FIG. 6 is an exploded side view of an embodiment of first and second blocks of the locking mechanism of FIG. 5;

FIG. 7A is a perspective view of the first block of the locking mechanism of FIG. 5;

FIG. 7B is a top view of the first block of FIG. 7A;

FIG. 7C is a side view of the first block of FIG. 7A;

FIG. 7D is a bottom view of the first block of FIG. 7A;

FIG. 8A is a perspective view of the second block of the locking mechanism of FIG. 5;

FIG. 8B is a top view of the second block of FIG. 8A;

FIG. 8C is a side view of the second block of FIG. 8A;

FIG. 8D is a bottom view of the second block of FIG. 8A;

FIG. 9A is a side view of the locking mechanism of FIG. 5 in an assembled and unlocked state; and

FIG. 9B is a side view of the locking mechanism of FIG. 9A in a locked state.

DETAILED DESCRIPTION OF THE PREFERRED EMBODIMENTS

The following detailed description is exemplary in nature and is not intended to limit the scope, applicability, or configuration of the invention in any way. Rather, the following description provides some practical illustrations for implementing exemplary embodiments of the present invention. Examples of constructions, materials, dimensions, and manufacturing processes are provided for selected elements, and all other elements employ that which is known to those of ordinary skill in the field of the invention. Those skilled in the art will recognize that many of the noted examples have a variety of suitable alternatives.

Embodiments described herein can be useful for lockably mounting and positioning electronic equipment on a support system. FIGS. 1 and 2 are perspective views of embodiments of a support system 10 for electronic equipment (e.g., a monitor) and FIG. 3 is a front view of the support system shown in FIG. 2 holding electronic equipment 20. As shown, in some embodiments the support system 10 can be configured for mounting the electronic equipment 20 to a support surface 30 (e.g., a desk). The support system 10 can include a mounting bracket 40 (e.g., a VESA bracket) adapted to receive the electronic equipment 20. In some embodiments, the support system 10 can include a base 50, a riser 60, a support 70 and a locking mechanism 100.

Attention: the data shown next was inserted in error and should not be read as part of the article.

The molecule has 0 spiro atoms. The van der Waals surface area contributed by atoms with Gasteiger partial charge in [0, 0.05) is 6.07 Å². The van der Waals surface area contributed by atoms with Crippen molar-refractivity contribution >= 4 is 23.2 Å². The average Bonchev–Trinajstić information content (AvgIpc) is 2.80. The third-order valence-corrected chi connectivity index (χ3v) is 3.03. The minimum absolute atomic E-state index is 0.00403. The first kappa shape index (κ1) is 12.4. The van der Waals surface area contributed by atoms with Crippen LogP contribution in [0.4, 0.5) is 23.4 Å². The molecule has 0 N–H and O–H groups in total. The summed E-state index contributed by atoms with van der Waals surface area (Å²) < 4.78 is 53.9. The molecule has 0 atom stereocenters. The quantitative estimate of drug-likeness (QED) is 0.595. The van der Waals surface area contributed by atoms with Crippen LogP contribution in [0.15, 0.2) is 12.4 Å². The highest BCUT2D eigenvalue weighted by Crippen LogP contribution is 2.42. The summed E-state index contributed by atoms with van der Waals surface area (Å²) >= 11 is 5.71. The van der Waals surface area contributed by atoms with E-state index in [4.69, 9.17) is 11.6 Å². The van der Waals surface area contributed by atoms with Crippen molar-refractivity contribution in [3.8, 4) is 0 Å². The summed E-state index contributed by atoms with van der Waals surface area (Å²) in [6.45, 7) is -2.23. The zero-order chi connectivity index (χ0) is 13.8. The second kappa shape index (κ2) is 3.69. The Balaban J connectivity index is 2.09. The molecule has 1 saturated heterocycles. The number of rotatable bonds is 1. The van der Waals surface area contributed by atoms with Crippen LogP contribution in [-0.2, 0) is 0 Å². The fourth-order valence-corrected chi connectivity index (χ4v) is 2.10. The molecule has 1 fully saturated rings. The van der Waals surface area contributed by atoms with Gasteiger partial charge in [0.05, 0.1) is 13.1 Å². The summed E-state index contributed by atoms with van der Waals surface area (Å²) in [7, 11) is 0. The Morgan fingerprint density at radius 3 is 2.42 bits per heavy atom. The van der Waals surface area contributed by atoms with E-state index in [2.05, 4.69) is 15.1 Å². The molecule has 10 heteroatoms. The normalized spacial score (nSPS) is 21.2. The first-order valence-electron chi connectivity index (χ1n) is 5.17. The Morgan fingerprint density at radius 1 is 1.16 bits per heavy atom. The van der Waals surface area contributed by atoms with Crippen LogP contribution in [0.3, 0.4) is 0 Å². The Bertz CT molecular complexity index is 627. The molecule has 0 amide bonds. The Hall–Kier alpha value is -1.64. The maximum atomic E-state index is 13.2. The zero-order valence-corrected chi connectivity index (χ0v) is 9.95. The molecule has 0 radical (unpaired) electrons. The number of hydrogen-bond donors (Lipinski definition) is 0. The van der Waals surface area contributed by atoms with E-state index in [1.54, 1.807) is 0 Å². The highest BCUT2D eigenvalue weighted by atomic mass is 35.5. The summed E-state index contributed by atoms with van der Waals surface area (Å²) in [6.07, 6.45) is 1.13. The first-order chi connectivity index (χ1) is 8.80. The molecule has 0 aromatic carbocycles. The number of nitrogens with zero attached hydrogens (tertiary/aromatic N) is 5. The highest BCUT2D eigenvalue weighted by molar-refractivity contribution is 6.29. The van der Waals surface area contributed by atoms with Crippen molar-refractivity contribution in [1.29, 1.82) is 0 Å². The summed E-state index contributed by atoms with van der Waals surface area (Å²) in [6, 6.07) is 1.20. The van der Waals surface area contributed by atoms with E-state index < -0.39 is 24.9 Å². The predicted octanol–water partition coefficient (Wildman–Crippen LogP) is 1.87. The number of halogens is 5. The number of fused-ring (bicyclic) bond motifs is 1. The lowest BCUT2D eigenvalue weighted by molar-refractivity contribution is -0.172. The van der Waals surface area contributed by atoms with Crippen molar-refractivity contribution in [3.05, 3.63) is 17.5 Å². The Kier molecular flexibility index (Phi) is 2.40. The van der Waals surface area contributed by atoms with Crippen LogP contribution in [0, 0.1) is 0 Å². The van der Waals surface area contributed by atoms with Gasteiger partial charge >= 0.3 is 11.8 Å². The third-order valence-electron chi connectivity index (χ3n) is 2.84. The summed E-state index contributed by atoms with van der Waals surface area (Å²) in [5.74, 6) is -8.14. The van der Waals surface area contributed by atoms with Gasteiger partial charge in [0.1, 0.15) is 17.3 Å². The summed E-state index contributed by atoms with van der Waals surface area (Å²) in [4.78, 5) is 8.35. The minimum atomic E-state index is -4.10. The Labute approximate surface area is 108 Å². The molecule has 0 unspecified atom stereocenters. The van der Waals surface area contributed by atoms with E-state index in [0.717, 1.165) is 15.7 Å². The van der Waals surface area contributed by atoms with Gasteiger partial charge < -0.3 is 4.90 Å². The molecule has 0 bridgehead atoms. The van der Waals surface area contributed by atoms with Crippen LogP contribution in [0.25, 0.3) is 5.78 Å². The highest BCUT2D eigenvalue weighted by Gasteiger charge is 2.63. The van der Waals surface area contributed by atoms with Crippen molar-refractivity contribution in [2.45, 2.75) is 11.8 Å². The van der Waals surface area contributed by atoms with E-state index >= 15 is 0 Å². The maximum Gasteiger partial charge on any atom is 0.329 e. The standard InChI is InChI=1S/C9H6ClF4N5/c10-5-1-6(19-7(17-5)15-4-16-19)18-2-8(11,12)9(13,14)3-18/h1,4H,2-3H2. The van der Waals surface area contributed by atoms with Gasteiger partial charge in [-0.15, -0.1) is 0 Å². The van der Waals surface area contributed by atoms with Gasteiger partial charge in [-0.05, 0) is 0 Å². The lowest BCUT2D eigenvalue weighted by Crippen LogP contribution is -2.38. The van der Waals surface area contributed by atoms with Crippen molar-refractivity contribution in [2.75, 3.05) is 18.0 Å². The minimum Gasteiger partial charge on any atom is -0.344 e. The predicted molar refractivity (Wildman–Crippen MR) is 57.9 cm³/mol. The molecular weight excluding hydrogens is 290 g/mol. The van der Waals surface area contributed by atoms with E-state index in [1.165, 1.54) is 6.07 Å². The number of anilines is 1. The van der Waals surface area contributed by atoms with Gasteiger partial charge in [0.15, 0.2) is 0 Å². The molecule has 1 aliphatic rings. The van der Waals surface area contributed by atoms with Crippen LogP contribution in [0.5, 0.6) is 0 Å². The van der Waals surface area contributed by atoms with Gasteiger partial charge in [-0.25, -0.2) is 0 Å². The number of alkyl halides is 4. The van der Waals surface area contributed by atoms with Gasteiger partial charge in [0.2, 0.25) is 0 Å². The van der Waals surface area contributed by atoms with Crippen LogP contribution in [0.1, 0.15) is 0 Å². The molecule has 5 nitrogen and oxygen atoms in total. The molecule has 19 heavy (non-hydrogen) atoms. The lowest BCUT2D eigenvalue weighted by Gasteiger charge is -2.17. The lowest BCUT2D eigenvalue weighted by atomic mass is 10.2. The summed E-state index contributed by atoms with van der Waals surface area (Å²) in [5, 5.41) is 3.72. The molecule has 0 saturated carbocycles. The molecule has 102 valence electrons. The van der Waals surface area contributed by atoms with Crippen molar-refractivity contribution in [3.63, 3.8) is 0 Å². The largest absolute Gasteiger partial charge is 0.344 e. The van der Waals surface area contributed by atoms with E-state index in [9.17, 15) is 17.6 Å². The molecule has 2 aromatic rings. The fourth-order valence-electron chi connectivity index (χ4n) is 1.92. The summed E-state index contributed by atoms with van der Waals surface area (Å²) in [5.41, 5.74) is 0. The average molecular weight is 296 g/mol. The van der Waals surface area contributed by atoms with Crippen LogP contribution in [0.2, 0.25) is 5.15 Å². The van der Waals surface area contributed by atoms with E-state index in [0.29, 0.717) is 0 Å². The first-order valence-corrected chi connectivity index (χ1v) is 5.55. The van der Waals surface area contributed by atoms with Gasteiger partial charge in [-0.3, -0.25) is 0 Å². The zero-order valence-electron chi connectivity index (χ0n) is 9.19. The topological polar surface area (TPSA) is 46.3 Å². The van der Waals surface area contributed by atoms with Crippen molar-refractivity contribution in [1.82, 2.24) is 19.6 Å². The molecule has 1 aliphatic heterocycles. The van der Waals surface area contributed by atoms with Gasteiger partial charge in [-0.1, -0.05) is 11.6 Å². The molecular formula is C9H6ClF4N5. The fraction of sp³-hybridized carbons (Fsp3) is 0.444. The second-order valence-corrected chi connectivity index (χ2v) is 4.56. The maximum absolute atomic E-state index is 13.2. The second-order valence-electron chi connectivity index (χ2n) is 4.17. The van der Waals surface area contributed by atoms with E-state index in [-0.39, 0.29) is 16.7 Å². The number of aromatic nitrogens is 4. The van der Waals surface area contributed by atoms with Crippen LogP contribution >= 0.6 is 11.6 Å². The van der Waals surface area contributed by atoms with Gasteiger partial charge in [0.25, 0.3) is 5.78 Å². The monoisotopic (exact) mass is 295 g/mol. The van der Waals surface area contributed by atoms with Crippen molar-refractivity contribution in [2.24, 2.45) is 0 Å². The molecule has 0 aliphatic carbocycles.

The support system can assume any configuration useful for positioning electronic equipment. In some embodiments, the base 50 can include a clamp 52 adapted to attach the support system 10 to an edge of a support surface 30. In other embodiments, the base 50 may include a grommet mount adapted to engage with a grommet hole on a support surface. Such embodiments can be useful for securing electronic equipment coupled to the support system to a rigid work surface.

Referring to FIGS. 1 and 2, the support 70 can be operatively coupled to the riser 60. In some embodiments, the support 70 can slidingly engage with the riser 60, and can be rotatably engaged about the riser 60. The support 70 defines an aperture 92 sized to receive the riser 60. In some embodiments, the support 70 includes one or more arms, such as a first arm 94. The first arm 94 can be adapted to engage with the mounting bracket 40 or additional arms and support the electronic equipment 20. As shown in FIGS. 2 and 3, the support 70 can include a second arm 96 with joints 98 articulating with respect to the riser 60. The joints 98 are adapted to move and reposition electronic equipment 20 supported by the second arm 96.

As shown in FIGS. 3 and 4, the riser 60 can extend vertically from the base 50 and include a cavity 64 defined by an interior surface 82 of the riser 60 (e.g., the riser 60 can be a hollow cylinder). A leading edge 84 of the riser 60 can be generally perpendicular to a longitudinal axis 86 of the riser 60. For purposes of illustration, hidden elements have been schematically projected over the side views of FIGS. 3 and 4. The leading edge 84 can define a perimeter of the interior surface 82 forming the cavity 64 of the riser 60. In the illustrated embodiments, the riser 60 is cylindrical in shape, leading to the leading edge defining the circumference of the cylindrical riser 60.